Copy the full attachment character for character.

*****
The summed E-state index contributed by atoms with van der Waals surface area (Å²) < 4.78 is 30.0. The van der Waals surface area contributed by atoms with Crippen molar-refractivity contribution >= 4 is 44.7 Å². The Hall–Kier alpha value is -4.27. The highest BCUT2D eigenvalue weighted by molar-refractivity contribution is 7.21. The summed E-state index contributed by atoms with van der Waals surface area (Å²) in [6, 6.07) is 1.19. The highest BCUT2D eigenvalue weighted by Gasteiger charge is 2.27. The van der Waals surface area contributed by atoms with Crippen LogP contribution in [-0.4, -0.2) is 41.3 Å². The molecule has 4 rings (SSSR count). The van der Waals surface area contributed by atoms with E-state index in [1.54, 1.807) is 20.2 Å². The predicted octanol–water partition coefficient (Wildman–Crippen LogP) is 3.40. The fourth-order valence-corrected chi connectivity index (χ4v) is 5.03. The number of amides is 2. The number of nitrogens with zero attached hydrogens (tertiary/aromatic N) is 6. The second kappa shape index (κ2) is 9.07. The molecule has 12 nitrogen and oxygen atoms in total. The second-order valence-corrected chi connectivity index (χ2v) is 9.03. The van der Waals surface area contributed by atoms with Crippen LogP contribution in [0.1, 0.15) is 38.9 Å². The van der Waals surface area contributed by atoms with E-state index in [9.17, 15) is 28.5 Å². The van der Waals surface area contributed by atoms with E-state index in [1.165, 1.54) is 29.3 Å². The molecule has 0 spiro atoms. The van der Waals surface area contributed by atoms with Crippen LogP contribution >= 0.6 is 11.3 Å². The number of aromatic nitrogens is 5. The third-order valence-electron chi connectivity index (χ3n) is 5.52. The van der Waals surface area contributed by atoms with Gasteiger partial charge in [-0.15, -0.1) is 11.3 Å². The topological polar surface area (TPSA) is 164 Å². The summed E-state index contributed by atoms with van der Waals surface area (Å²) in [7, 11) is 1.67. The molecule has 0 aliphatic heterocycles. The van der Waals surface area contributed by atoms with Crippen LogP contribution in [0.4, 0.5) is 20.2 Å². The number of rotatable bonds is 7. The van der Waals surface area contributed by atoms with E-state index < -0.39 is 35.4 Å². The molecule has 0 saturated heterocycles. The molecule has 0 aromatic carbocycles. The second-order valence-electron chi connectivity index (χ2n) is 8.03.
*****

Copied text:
The summed E-state index contributed by atoms with van der Waals surface area (Å²) < 4.78 is 30.0. The van der Waals surface area contributed by atoms with Crippen molar-refractivity contribution >= 4 is 44.7 Å². The Hall–Kier alpha value is -4.27. The highest BCUT2D eigenvalue weighted by molar-refractivity contribution is 7.21. The summed E-state index contributed by atoms with van der Waals surface area (Å²) in [6, 6.07) is 1.19. The highest BCUT2D eigenvalue weighted by Gasteiger charge is 2.27. The van der Waals surface area contributed by atoms with Crippen LogP contribution in [-0.4, -0.2) is 41.3 Å². The molecule has 4 rings (SSSR count). The van der Waals surface area contributed by atoms with E-state index in [1.54, 1.807) is 20.2 Å². The predicted octanol–water partition coefficient (Wildman–Crippen LogP) is 3.40. The fourth-order valence-corrected chi connectivity index (χ4v) is 5.03. The number of amides is 2. The number of nitrogens with zero attached hydrogens (tertiary/aromatic N) is 6. The second kappa shape index (κ2) is 9.07. The molecule has 12 nitrogen and oxygen atoms in total. The second-order valence-corrected chi connectivity index (χ2v) is 9.03. The van der Waals surface area contributed by atoms with Crippen LogP contribution in [0.1, 0.15) is 38.9 Å². The van der Waals surface area contributed by atoms with E-state index in [9.17, 15) is 28.5 Å². The van der Waals surface area contributed by atoms with E-state index in [1.165, 1.54) is 29.3 Å². The molecule has 0 spiro atoms. The van der Waals surface area contributed by atoms with Crippen LogP contribution >= 0.6 is 11.3 Å². The number of aromatic nitrogens is 5. The third-order valence-electron chi connectivity index (χ3n) is 5.52. The van der Waals surface area contributed by atoms with Gasteiger partial charge in [-0.15, -0.1) is 11.3 Å². The topological polar surface area (TPSA) is 164 Å². The summed E-state index contributed by atoms with van der Waals surface area (Å²) in [7, 11) is 1.67. The molecule has 0 aliphatic heterocycles. The van der Waals surface area contributed by atoms with Crippen LogP contribution in [0.4, 0.5) is 20.2 Å². The number of rotatable bonds is 7. The van der Waals surface area contributed by atoms with E-state index < -0.39 is 35.4 Å². The molecule has 0 saturated heterocycles. The molecule has 0 aromatic carbocycles. The second-order valence-electron chi connectivity index (χ2n) is 8.03.